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I want a damn good book for autumn (please)

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travellinghopefully12 Tue 16-Aug-16 12:04:31


I want a damn good book to get really, really involved in. Something to carry round and keep me company for weeks on end.

Long Books I love are

The Cazalets
The Crimson Petal and The White
Brick Lane
Anna Karenina

Recently I've picked up a few things, but it's like I'm skimming the surface instead of getting properly into them. I have Villa America, which looks promising, but not long enough to be along term companion

Room101isWhereIUsedToLive Tue 16-Aug-16 12:24:41

I've just finished reading flight behaviour by barbara kingsolver. It isn't very long though. But if you combined it with her two other books, the poisonwood bible and lacuna, the three would keep you going for a while.
Otherwise there is a trilogy by neal Stephenson which starts with Quicksilver which would keep you going for quite a while

Clawdy Tue 16-Aug-16 16:52:55

Wolf Hall followed by Bring Up The Bodies, but I bet you've read them.Or the two Kate Atkinsons, Life After Life, and A God in Ruins, brilliant pair.

TheOnlyLivingBoyInNewCross Tue 16-Aug-16 17:26:32

Wild Swans. Best "long book" I've ever read.

JemimaMuddledUp Tue 16-Aug-16 19:53:07

Petrograd by William Owen Roberts. Make sure you get it in English rather than Welsh though (presuming you don't read Welsh!)

AgentProvocateur Tue 16-Aug-16 20:04:13

You've got all my favourites there, OP.

Based on your list, try:
A little life - very sad and harrowing
A Fine Balance - also very sad!
Poisonwood Bible - not so sad
The Corrections.

travellinghopefully12 Wed 17-Aug-16 09:35:17

Thank you Agent -great to meet someone with the same taste, I will order all of those from the Library, apart from a Little Life - I don't think I can deal with harrowing at the moment; sad, yes, but harrowing no.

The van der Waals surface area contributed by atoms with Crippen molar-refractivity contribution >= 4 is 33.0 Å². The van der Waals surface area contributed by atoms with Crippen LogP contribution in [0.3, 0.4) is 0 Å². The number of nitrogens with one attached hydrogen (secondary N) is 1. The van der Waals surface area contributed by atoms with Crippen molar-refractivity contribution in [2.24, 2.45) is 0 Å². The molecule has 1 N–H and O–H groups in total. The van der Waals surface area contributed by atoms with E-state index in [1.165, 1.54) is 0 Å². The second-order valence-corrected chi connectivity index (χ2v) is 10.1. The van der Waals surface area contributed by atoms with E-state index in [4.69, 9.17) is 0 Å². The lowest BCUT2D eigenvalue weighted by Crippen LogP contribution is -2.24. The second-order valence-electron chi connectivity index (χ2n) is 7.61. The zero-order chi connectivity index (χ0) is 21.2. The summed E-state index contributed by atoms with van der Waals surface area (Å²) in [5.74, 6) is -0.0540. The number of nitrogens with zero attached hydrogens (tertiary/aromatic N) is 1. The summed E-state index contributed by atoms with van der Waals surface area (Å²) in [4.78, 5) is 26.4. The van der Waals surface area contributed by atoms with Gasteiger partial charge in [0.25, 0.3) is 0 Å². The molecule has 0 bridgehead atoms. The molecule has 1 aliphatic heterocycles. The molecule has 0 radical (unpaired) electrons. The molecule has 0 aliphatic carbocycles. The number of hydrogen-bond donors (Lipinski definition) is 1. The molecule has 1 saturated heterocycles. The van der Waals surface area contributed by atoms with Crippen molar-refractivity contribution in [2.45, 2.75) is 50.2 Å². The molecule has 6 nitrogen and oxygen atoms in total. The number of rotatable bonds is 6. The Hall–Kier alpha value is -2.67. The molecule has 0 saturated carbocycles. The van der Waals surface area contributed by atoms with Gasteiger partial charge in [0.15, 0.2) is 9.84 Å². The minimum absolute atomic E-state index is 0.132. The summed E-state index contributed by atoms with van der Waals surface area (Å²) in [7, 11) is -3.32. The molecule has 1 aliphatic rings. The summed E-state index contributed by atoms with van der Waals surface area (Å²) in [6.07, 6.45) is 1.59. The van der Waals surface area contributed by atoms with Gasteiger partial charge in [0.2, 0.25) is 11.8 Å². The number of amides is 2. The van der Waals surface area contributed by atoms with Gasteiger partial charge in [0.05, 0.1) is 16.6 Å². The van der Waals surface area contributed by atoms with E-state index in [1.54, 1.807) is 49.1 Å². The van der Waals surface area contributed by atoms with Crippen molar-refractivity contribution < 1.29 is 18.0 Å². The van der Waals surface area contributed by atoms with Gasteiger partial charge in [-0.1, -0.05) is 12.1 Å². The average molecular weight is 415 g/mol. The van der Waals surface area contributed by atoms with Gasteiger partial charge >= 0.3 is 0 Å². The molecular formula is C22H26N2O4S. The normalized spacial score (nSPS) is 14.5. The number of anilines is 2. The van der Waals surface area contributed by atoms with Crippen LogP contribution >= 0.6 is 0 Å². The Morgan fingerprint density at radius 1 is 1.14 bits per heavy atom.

Clawdy ah I've read and loved those. They were my companions last winter gone. Is there a release date yet for the final one? I have Googled it without success. Would love it if anyone on here knew?

Flight Behaviour and Poisonwood also sound good - I keep seeing Barbara Kingsolver books and thinking they look intriguing. Thanks 101

OnlyLivingBoy I think my parents have Wild Swans, and I am seeing them at the end of this month so I'll grab it from their bookcase then.

Another favourite of mine is Tremain's The Road Home, but it's not long - although anything similar to that is also good.

thank you all

Blerg Wed 17-Aug-16 09:42:36

Anything by Wally Lamb is long and generally diverting. I liked I Know the Much is True and She's Come Undone.

Blerg Wed 17-Aug-16 09:44:23

Also This Thing Of Darkness by Harry Thompson. That and the Lamb books were recommended to me when I asked for good long reads to get me through a difficult time.

SimplyNigella Wed 17-Aug-16 09:45:36

The Poisonwood Bible is my favourite book of all time so another vote for it from me.

newlabelwriter Wed 17-Aug-16 09:51:28

Recently read (and loved) The Buried Giant by Kazuo Ishiguro, I thought it was amazing. Also loved Just Kids by Patti Smith, very different but I loved it. Freedom by Jonathan Franzen was my holiday read that I couldn't stop banging on about last year - it's great. Agree re a Little Life, I am about two thirds through and finding it a bit relentless misery at the moment, although having said that it's brilliantly written and will definitely will finish it (and then read something a bit more jolly!) Have Fates and Furies and The Girls lined up for my holiday. Can't wait to read them (I love books.)

travellinghopefully12 Wed 17-Aug-16 11:02:25

I love Kazuo Ishiguro newlabel

Has anyone read Vila America? I have it out of the library and am struggling to get into it but was old by a colleague it is excellent.

MerricatsHouse Wed 17-Aug-16 12:26:32

I love long books (and the Cazalets). Some of my favourites are:

Lonesome Dove
Gone With the Wind (hadn't seen the film so didn't know the story)
The Once and Future King
Vanity Fair
David Copperfield

I have Bleak House waiting for autumn to start, going to curl up with it underneath a blanket with some hot chocolate smile

This Thing of Darkness is a perfect, long read.

Wilkie Collins - The Woman in White or/and No Name

A series - I always recommend Stephen King's Dark Tower but I'd save it until the weather gets a bit colder and the evenings darker! Ditto Philip Kerr's Bernie Gunther books.

Dave Eggers - A Heartbreaking Work of Staggering Genius